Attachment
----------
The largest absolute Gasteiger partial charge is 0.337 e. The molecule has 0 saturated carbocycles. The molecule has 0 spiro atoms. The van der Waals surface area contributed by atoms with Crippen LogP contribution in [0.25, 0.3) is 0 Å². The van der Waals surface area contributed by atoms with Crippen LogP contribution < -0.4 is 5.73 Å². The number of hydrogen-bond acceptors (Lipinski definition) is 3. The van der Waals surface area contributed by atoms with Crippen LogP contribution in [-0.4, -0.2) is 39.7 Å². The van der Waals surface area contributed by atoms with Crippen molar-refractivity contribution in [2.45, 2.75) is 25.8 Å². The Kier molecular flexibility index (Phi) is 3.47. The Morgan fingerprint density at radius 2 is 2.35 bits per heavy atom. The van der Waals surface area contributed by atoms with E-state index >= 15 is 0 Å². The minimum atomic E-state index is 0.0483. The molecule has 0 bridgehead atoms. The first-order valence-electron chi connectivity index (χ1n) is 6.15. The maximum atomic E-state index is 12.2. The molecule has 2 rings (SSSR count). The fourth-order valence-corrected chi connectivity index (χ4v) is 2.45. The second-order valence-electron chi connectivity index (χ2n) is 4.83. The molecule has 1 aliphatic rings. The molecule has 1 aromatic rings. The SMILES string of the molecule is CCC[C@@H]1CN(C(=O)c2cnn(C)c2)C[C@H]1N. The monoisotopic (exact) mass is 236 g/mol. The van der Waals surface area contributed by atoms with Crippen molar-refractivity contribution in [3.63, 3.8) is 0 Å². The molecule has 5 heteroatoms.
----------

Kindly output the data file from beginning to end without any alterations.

The largest absolute Gasteiger partial charge is 0.337 e. The molecule has 0 saturated carbocycles. The molecule has 0 spiro atoms. The van der Waals surface area contributed by atoms with Crippen LogP contribution in [0.25, 0.3) is 0 Å². The van der Waals surface area contributed by atoms with Crippen LogP contribution < -0.4 is 5.73 Å². The number of hydrogen-bond acceptors (Lipinski definition) is 3. The van der Waals surface area contributed by atoms with Crippen LogP contribution in [-0.4, -0.2) is 39.7 Å². The van der Waals surface area contributed by atoms with Crippen molar-refractivity contribution in [2.45, 2.75) is 25.8 Å². The Kier molecular flexibility index (Phi) is 3.47. The Morgan fingerprint density at radius 2 is 2.35 bits per heavy atom. The van der Waals surface area contributed by atoms with E-state index >= 15 is 0 Å². The minimum atomic E-state index is 0.0483. The molecule has 0 bridgehead atoms. The first-order valence-electron chi connectivity index (χ1n) is 6.15. The maximum atomic E-state index is 12.2. The molecule has 2 rings (SSSR count). The fourth-order valence-corrected chi connectivity index (χ4v) is 2.45. The second-order valence-electron chi connectivity index (χ2n) is 4.83. The molecule has 1 aliphatic rings. The molecule has 1 aromatic rings. The SMILES string of the molecule is CCC[C@@H]1CN(C(=O)c2cnn(C)c2)C[C@H]1N. The monoisotopic (exact) mass is 236 g/mol. The van der Waals surface area contributed by atoms with Crippen molar-refractivity contribution in [3.63, 3.8) is 0 Å². The molecule has 5 heteroatoms.